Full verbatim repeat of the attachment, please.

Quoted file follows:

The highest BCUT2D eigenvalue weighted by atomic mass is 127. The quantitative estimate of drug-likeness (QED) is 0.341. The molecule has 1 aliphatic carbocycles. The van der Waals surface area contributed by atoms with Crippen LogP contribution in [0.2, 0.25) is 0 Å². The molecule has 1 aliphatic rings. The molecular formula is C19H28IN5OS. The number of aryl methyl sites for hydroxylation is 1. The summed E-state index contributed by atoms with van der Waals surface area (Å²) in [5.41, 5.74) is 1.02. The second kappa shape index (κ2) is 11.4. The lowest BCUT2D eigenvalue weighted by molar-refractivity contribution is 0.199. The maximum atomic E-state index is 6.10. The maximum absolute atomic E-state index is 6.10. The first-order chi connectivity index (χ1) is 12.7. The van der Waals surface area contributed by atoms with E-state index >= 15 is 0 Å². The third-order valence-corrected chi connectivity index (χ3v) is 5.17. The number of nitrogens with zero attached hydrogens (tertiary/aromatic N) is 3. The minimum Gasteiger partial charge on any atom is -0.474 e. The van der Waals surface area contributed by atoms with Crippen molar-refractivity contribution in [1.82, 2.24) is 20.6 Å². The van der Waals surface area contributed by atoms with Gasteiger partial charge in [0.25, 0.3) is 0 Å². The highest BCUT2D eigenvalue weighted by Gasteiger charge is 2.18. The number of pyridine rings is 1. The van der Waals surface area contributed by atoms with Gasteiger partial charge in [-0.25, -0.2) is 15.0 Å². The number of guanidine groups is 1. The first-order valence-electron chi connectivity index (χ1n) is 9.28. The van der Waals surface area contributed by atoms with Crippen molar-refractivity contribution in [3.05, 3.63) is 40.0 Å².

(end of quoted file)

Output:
The highest BCUT2D eigenvalue weighted by atomic mass is 127. The quantitative estimate of drug-likeness (QED) is 0.341. The molecule has 1 aliphatic carbocycles. The van der Waals surface area contributed by atoms with Crippen LogP contribution in [0.2, 0.25) is 0 Å². The molecule has 1 aliphatic rings. The molecular formula is C19H28IN5OS. The number of aryl methyl sites for hydroxylation is 1. The summed E-state index contributed by atoms with van der Waals surface area (Å²) in [5.41, 5.74) is 1.02. The second kappa shape index (κ2) is 11.4. The lowest BCUT2D eigenvalue weighted by molar-refractivity contribution is 0.199. The maximum atomic E-state index is 6.10. The maximum absolute atomic E-state index is 6.10. The first-order chi connectivity index (χ1) is 12.7. The van der Waals surface area contributed by atoms with E-state index >= 15 is 0 Å². The third-order valence-corrected chi connectivity index (χ3v) is 5.17. The number of nitrogens with zero attached hydrogens (tertiary/aromatic N) is 3. The minimum Gasteiger partial charge on any atom is -0.474 e. The van der Waals surface area contributed by atoms with Crippen molar-refractivity contribution in [1.82, 2.24) is 20.6 Å². The van der Waals surface area contributed by atoms with Gasteiger partial charge in [0.25, 0.3) is 0 Å². The highest BCUT2D eigenvalue weighted by Gasteiger charge is 2.18. The number of pyridine rings is 1. The van der Waals surface area contributed by atoms with Gasteiger partial charge in [-0.25, -0.2) is 15.0 Å². The number of guanidine groups is 1. The first-order valence-electron chi connectivity index (χ1n) is 9.28. The van der Waals surface area contributed by atoms with Crippen molar-refractivity contribution in [3.05, 3.63) is 40.0 Å².